“All it takes is a beautiful, fake smile to hide an injured soul and they will never notice just how broken you really are.” -Robin Williams
Everyone has their masks. Some use them to become someone their not; others just to hide their dark secrets. But, as Nathaniel Hawthorne once stated,
“No man, for any considerable period, can wear one face to himself and another to the multitude, without finally getting bewildered as to which may be the true.”
For many with chronic pain, it is a means of trying to live a normal life. We use them to hide the great burden we carry because, one, we just want to pretend for a moment that there is no pain, and two, we do not want to burden others with our pain. Just as many comedians use humor to conceal their inner turmoil, we try to find creative ways of presenting the illusion that “everything is alright”.
In my days of acting, I found it very easy to mold myself into the different characters I played. When I had finished performing as a particular character, I would then shed that persona like a snake sheds its old skin and return to my normal self. This skill came in handy when APS entered my life. In a sense, I have two masks, one for my friends and one for public. Sadly, it is my own family that sees my true face: a face of pain, suffering, and even anger at times. One of my friends even made the statement at one point, “You are probably one of the best actors I know, hiding that pain and all.”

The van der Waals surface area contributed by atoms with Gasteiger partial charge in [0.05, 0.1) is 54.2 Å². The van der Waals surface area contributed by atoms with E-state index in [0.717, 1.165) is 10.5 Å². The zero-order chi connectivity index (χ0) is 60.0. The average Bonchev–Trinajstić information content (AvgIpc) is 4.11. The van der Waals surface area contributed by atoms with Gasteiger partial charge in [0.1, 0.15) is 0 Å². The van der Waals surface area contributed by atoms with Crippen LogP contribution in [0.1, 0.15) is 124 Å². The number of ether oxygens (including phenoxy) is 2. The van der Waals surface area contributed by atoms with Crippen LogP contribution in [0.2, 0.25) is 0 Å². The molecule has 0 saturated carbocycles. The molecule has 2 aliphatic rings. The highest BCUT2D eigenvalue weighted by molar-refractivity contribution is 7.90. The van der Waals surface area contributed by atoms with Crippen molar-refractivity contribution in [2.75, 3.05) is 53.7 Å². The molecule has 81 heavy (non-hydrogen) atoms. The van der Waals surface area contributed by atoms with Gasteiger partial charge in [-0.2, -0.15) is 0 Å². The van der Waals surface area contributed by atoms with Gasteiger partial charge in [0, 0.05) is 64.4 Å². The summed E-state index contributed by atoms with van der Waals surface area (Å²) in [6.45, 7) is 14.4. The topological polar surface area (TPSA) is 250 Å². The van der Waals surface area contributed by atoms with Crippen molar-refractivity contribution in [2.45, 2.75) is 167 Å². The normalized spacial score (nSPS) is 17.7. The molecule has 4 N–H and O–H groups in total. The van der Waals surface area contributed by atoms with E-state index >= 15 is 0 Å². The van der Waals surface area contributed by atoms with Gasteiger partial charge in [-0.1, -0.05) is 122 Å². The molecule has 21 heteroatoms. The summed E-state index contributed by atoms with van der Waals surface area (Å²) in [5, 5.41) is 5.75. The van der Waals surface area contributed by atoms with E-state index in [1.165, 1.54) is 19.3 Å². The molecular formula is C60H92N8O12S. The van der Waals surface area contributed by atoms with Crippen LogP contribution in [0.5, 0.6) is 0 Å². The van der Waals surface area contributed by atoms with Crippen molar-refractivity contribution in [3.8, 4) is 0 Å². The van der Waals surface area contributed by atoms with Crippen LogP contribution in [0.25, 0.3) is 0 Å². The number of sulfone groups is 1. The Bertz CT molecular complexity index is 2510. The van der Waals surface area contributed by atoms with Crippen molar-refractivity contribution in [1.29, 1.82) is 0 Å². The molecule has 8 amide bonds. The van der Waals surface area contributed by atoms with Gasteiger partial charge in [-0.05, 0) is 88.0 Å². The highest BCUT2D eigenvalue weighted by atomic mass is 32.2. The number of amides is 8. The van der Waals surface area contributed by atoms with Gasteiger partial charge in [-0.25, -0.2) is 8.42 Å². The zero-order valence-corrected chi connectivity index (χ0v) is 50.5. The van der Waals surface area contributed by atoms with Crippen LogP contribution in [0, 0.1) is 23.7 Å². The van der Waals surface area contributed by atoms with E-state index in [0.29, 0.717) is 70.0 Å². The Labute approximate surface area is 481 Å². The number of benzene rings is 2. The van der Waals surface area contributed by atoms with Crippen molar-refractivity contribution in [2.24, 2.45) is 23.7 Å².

The same can be said for all of us with chronic pain. We have become “masters of disguise”. The only problem with this is that when we reveal that we suffer with chronic pain, people give us weird looks, like we are making it up.
This is why we must be careful, because if we continue to act like all is well, we can easily, from others’ perspectives, lose our humanity. If we don’t watch out, we can be like someone who is drowning, but no one sees them struggling.
Today, take time to give people a glimmer of your struggle. No, it will not be easy, but it will show people that, yes, you are human and are struggling.
Andre Berthiaume said,
“We all wear masks, and the time comes when we cannot remove them without removing some of our own skin.”